Keep this in mind. When antibiotics are taken for a very long time, or incorrectly, you can develop antibiotic resistance. It is important to finish the course of treatment and to follow your doctor’s instructions in this regard. You may have to take probiotics to protect your gut health.
This is a topical treatment that has antimicrobial and anti-inflammatory properties, so it can reduce acne inflammation, clean bacteria from the pores and prevent future outbreaks of acne. It is a naturally occurring acid found in certain grains. Research also points to azelaic acid being effective in diminishing skin blemishes.
Keep this in mind. The preparations with a high level of azelaic acid can only be obtained with a prescription, but the ones with lower levels of the acid can be obtained straight from a pharmacy.
These are used to treat acne in women. They mostly work by blocking or reducing levels of androgens, of which testosterone is one. Oral contraceptives contain oestrogen and progesterone, which lower the androgen levels in a woman’s body. Various oral contraceptives have different levels of progesterone. Acne can be a symptom of high androgen levels.
Keep this in mind. These contraceptives are often prescribed for women who need to use contraception anyway. It can only be used by women who have already started menstruating, and who are at least fourteen years old. There is no predicting how your body will react to a new oral contraceptive – you may have to try out different ones before you strike one that agrees with you, and reduces your acne.
Roaccutane (oral retinoid)
This is treated separately, as it is used mostly in the treatment of very severe acne, and can have serious side effects – all the more reason why close monitoring by your doctor is necessary when you take this medication. It is usually only considered for use in severe cases, where the acne can cause permanent scarring. These tablets can work within a week or ten days, and 80 percent of users have clear skin within four months.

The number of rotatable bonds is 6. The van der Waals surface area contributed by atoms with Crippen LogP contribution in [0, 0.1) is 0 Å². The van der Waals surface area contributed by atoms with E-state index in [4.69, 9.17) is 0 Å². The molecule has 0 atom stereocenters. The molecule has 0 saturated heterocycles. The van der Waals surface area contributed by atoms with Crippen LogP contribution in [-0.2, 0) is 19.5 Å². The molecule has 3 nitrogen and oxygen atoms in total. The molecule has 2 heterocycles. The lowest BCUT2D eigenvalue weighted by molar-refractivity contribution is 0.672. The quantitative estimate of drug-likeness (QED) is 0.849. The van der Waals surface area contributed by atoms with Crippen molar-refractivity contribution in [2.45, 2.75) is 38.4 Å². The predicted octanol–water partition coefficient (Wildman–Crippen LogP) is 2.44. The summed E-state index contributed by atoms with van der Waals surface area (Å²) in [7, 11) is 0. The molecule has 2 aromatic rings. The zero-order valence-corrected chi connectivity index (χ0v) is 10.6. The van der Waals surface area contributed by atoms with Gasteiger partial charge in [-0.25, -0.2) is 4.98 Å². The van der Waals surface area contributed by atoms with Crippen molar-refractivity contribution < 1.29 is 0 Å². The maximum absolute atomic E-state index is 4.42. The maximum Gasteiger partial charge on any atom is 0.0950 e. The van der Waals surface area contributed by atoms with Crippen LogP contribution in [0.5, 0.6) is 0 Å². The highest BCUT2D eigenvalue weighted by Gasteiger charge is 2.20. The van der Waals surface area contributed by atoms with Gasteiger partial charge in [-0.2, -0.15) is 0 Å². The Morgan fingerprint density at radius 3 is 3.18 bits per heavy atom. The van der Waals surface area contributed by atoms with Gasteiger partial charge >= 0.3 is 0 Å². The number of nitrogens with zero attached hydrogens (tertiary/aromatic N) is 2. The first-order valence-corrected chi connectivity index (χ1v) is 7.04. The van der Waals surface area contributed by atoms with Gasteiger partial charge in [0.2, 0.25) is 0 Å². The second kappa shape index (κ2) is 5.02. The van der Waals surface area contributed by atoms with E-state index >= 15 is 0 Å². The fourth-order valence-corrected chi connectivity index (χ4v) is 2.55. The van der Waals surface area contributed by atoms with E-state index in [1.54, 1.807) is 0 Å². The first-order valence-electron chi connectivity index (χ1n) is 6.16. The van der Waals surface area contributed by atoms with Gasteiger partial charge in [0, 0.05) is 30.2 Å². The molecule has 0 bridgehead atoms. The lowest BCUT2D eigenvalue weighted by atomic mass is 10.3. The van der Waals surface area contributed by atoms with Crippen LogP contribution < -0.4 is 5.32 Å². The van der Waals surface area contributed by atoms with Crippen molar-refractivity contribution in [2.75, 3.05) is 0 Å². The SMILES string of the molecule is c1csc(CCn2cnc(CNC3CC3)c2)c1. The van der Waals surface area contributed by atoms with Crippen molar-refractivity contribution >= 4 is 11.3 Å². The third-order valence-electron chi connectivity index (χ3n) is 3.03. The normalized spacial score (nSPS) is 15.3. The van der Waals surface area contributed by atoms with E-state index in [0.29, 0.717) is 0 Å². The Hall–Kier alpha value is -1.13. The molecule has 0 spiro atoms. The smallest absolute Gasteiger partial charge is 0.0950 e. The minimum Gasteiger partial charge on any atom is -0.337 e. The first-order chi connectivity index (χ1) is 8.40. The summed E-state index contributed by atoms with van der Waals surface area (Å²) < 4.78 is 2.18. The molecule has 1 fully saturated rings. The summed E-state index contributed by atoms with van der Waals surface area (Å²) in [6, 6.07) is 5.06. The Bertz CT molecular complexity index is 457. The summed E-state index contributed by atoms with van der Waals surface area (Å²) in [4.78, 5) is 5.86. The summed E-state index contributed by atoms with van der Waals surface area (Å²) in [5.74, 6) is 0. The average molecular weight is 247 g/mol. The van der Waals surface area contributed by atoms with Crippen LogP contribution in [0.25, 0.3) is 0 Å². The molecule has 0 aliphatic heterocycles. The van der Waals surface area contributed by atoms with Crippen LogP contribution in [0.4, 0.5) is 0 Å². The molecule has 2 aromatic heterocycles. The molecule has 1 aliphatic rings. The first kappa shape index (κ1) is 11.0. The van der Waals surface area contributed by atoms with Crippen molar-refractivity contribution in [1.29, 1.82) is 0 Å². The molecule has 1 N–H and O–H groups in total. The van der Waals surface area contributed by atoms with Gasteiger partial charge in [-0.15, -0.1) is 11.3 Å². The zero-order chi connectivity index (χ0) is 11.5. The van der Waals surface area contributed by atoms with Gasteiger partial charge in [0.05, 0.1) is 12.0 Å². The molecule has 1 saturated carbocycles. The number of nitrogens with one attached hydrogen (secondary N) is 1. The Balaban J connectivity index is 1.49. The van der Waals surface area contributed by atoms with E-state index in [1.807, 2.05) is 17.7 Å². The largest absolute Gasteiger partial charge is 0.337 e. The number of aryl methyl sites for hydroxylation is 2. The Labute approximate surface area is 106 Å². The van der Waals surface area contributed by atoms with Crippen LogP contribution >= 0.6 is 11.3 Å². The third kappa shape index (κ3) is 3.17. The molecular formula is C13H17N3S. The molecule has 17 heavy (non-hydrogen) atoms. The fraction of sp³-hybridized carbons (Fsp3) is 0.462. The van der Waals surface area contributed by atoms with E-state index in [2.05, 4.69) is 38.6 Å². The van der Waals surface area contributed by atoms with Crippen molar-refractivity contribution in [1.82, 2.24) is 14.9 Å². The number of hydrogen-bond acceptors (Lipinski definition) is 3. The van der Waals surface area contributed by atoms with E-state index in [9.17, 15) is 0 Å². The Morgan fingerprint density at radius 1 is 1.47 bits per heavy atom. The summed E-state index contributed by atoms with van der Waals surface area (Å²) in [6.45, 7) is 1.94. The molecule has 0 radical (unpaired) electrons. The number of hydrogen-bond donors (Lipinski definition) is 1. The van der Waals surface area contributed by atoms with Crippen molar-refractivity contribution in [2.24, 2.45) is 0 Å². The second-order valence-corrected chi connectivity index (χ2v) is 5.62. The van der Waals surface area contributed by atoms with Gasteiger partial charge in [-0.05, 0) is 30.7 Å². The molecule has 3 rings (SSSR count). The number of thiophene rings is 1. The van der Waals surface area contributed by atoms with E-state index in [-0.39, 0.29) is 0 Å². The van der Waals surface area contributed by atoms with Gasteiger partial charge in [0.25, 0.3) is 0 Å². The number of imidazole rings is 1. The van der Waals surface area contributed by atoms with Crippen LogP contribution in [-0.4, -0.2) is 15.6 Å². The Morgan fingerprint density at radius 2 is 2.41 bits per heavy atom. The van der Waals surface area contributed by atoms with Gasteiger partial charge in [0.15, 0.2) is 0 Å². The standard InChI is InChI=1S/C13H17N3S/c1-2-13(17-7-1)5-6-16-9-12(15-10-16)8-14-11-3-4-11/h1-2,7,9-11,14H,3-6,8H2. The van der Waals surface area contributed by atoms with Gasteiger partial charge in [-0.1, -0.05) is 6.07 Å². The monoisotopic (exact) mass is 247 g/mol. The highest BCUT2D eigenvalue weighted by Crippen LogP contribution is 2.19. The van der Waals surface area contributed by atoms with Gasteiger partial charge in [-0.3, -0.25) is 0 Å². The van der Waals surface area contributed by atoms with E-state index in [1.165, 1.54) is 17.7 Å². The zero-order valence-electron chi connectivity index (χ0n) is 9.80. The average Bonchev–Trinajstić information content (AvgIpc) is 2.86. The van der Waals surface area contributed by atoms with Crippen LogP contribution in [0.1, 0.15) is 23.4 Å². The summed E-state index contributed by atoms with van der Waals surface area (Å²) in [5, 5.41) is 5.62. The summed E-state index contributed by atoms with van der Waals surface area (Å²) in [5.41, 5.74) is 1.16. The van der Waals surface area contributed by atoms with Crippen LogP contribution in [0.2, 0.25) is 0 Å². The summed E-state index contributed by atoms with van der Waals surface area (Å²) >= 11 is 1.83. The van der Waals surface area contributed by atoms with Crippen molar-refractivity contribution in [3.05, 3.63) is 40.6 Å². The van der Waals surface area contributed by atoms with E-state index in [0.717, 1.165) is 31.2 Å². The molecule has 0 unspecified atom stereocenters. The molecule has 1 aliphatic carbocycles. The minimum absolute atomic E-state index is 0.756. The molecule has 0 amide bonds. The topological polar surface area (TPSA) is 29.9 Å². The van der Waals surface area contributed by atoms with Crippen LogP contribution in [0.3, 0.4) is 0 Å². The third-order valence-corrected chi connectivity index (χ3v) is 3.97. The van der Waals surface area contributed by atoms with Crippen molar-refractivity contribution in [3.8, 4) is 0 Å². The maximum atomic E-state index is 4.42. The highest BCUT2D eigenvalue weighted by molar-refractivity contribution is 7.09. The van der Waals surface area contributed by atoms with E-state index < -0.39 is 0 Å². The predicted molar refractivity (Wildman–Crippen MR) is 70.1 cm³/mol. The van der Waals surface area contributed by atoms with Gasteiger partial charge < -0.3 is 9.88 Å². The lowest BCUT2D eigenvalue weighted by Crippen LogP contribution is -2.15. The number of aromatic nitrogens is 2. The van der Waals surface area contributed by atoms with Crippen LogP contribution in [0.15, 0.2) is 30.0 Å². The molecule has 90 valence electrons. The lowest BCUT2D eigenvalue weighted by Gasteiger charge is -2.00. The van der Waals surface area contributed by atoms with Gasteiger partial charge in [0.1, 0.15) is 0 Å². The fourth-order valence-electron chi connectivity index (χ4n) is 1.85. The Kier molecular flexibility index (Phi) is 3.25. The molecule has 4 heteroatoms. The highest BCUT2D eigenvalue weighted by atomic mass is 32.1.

Keep this in mind. This medication can cause your skin to become very dry. It should not be taken by people who have mental health issues, such as depression. If you have digestive diseases, such as Crohn’s disease, or if you have high cholesterol levels, high levels of vitamin A, or if you have liver or kidney disease, this medication is not advised.
General tips on taking prescription medication
- Watch out for any adverse reactions, such as rashes, dizziness, or nausea and digestive problems. Speak to your doctor about these as quickly as possible.
- It is very important to stick to dosage instructions about when and how many tablets you should take. Some medication should not be take on an empty stomach, or before you go to bed.
- Make a note of any side effects, how effectively the medication is working, so that you can discuss it with your doctor when next you see him or her.
- Keep prescription medication in a safe place, and never share your medication with someone else.
- Remember that your pharmacist can answer many of your questions on medications, such as how they work, and what their possible side effects are.
National Health System
American Academy of Dermatology